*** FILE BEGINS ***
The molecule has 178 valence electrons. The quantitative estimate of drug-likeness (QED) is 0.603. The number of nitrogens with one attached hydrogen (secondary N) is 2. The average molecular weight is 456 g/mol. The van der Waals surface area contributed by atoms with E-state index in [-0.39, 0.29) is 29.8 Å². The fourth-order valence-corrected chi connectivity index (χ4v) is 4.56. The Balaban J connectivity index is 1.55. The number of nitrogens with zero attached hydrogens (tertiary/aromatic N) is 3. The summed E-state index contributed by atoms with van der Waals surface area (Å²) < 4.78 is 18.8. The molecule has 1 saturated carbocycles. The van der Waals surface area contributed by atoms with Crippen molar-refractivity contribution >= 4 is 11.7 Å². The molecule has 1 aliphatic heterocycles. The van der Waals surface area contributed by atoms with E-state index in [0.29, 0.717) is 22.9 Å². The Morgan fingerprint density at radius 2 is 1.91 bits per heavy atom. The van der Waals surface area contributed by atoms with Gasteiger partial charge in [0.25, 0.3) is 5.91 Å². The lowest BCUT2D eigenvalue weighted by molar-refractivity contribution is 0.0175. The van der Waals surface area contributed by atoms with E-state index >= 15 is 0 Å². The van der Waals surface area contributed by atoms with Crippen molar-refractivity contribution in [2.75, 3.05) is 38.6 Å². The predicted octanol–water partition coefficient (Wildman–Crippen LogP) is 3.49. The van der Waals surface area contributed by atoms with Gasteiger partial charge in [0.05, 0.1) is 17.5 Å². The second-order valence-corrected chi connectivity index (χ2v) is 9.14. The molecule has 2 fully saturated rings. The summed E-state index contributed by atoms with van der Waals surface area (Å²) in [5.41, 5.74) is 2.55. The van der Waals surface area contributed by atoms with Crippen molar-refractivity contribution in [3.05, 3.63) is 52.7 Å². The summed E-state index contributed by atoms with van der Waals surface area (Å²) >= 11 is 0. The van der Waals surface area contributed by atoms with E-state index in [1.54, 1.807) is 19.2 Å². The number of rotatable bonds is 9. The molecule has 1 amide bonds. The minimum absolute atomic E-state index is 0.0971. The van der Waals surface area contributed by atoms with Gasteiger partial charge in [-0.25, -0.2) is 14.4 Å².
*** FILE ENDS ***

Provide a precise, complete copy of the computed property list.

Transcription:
The molecule has 178 valence electrons. The quantitative estimate of drug-likeness (QED) is 0.603. The number of nitrogens with one attached hydrogen (secondary N) is 2. The average molecular weight is 456 g/mol. The van der Waals surface area contributed by atoms with E-state index in [-0.39, 0.29) is 29.8 Å². The fourth-order valence-corrected chi connectivity index (χ4v) is 4.56. The Balaban J connectivity index is 1.55. The number of nitrogens with zero attached hydrogens (tertiary/aromatic N) is 3. The summed E-state index contributed by atoms with van der Waals surface area (Å²) < 4.78 is 18.8. The molecule has 1 saturated carbocycles. The van der Waals surface area contributed by atoms with Crippen molar-refractivity contribution >= 4 is 11.7 Å². The molecule has 1 aliphatic heterocycles. The van der Waals surface area contributed by atoms with E-state index in [0.29, 0.717) is 22.9 Å². The Morgan fingerprint density at radius 2 is 1.91 bits per heavy atom. The van der Waals surface area contributed by atoms with Gasteiger partial charge in [0.25, 0.3) is 5.91 Å². The lowest BCUT2D eigenvalue weighted by molar-refractivity contribution is 0.0175. The van der Waals surface area contributed by atoms with E-state index >= 15 is 0 Å². The van der Waals surface area contributed by atoms with Crippen molar-refractivity contribution in [2.75, 3.05) is 38.6 Å². The predicted octanol–water partition coefficient (Wildman–Crippen LogP) is 3.49. The van der Waals surface area contributed by atoms with Gasteiger partial charge in [0.05, 0.1) is 17.5 Å². The second-order valence-corrected chi connectivity index (χ2v) is 9.14. The molecule has 2 fully saturated rings. The summed E-state index contributed by atoms with van der Waals surface area (Å²) in [5.41, 5.74) is 2.55. The van der Waals surface area contributed by atoms with Crippen molar-refractivity contribution in [3.05, 3.63) is 52.7 Å². The summed E-state index contributed by atoms with van der Waals surface area (Å²) >= 11 is 0. The van der Waals surface area contributed by atoms with E-state index in [1.54, 1.807) is 19.2 Å². The number of rotatable bonds is 9. The molecule has 1 amide bonds. The minimum absolute atomic E-state index is 0.0971. The van der Waals surface area contributed by atoms with Gasteiger partial charge in [-0.25, -0.2) is 14.4 Å².